One package I picked up at the Indian market was a large bag of phool makhana or puffed lotus seed, a sort of popped-corn form of the seed of the lotus plant Nelumbo nucifera. When I was in India one restaurant that specialized in salads sprinkled a few of these puffs on top of one concoction that I loved.
I read about lotus seeds online, where there is a wealth of enthusiastic promotion of the food item as a cure-all, physically and spiritually. Unfortunately much of the prose resembles the spam comments I get on my blog, and gives me the giggles.
“… eaten as a fasting food in India as it considered a very pious. And, is also used to worship God.” Well, of course. “Whether you eat or drink, or whatever you do, do everything for the glory of God.” (I Corinthians 10:31)
Even Wikipedia seems to gush: “Lotus seeds can be processed into moon cake, lotus seed noodles and food in forms of paste, fermented milk, rice wine, ice cream, popcorn (phool makhana) and others, with lotus seeds as the main raw material. Fresh lotus seed wine has thirst quenching, spleen healing and anti-diarrheal advantages after drinking. Lotus seed tea is consumed in Korea, and lotus embryo tea is consumed in China and Vietnam.”
One website that sells various flavors of puffed lotus seeds has this to say: “Focusing on ‘co-creation’ at all levels, we aim to bridge the gap between nature and consumers… to create an offering by combining the natural foods with modern techniques so as to enable the human kind to rejoice these gifts. POPMAK … is a healthy munching solution for all ages… which can add values in your life. We are just four years old company, aiming big to deliver and in this endeavor we will remain child like enthusiast for ever. Expect more surprises from us soon!!!!”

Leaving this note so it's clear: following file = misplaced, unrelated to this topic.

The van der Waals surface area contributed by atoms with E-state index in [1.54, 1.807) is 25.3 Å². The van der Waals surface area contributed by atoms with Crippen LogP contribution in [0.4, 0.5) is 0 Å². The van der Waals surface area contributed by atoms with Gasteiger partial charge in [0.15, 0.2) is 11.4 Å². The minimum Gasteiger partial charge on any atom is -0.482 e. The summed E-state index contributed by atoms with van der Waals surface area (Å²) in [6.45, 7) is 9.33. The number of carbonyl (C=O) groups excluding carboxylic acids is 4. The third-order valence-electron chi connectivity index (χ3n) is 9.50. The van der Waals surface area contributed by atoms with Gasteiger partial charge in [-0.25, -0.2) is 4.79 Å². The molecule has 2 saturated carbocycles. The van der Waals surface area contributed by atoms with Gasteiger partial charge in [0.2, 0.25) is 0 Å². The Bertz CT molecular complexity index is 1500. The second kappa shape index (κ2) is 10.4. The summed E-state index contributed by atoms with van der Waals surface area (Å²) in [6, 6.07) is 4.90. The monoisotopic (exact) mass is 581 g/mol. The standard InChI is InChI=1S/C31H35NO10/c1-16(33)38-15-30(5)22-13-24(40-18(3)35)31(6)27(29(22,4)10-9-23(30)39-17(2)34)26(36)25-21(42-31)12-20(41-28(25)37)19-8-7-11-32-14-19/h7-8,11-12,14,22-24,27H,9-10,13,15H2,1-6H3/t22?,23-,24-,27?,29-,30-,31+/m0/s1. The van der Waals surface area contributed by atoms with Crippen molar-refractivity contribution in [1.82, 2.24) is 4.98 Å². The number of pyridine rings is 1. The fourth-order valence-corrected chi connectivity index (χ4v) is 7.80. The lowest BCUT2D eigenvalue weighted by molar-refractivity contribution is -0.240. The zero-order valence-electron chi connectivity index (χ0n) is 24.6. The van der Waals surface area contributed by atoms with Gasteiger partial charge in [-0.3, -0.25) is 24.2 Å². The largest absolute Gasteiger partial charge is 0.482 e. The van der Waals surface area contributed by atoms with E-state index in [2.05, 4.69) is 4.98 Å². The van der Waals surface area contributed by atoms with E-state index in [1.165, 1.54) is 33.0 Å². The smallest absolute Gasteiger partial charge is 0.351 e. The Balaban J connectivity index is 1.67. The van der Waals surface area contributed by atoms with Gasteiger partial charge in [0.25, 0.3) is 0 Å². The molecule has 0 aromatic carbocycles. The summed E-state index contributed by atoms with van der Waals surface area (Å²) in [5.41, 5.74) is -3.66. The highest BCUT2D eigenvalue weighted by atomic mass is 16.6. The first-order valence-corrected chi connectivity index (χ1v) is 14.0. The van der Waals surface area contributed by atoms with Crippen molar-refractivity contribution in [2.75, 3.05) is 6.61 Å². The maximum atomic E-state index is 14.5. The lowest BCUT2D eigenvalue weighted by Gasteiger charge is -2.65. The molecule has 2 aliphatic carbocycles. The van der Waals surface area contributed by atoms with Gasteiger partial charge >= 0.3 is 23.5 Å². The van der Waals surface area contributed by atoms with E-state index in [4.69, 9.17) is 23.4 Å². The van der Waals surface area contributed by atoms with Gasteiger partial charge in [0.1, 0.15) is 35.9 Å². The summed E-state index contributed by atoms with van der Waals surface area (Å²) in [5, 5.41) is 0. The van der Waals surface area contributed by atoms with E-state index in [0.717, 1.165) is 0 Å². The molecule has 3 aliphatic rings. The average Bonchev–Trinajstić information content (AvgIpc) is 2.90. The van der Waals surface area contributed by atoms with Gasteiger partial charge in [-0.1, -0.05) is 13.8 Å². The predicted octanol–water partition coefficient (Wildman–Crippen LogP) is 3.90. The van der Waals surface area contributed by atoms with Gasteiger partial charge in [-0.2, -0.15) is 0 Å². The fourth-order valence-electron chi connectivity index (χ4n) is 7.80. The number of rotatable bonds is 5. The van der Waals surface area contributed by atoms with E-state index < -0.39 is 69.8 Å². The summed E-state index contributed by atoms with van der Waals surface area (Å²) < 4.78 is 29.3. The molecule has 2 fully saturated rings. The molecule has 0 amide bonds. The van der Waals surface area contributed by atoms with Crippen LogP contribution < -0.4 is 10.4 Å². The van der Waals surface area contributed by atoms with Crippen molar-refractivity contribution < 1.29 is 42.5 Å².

I must mention here a couple more Indian snacks that are in the house right now. Kareena bought these flaky fenugreek biscuits that she often eats for breakfast and shares with Raj.
I’ve eaten a few of them myself and they are really nice — crispy and subtly flavored.
We bought some bhakarwadi which I have already eaten all up. They are like a cross between a barely-sweet cookie and a cracker with Indian spices, mildly hot.
The popped lotus seeds straight out of the bag were pretty bland and had the texture of stale popcorn. I roasted them in a pan with ghee, salt and spices, which transformed them into another light and crunchy, addictive Indian snack. Rejoice!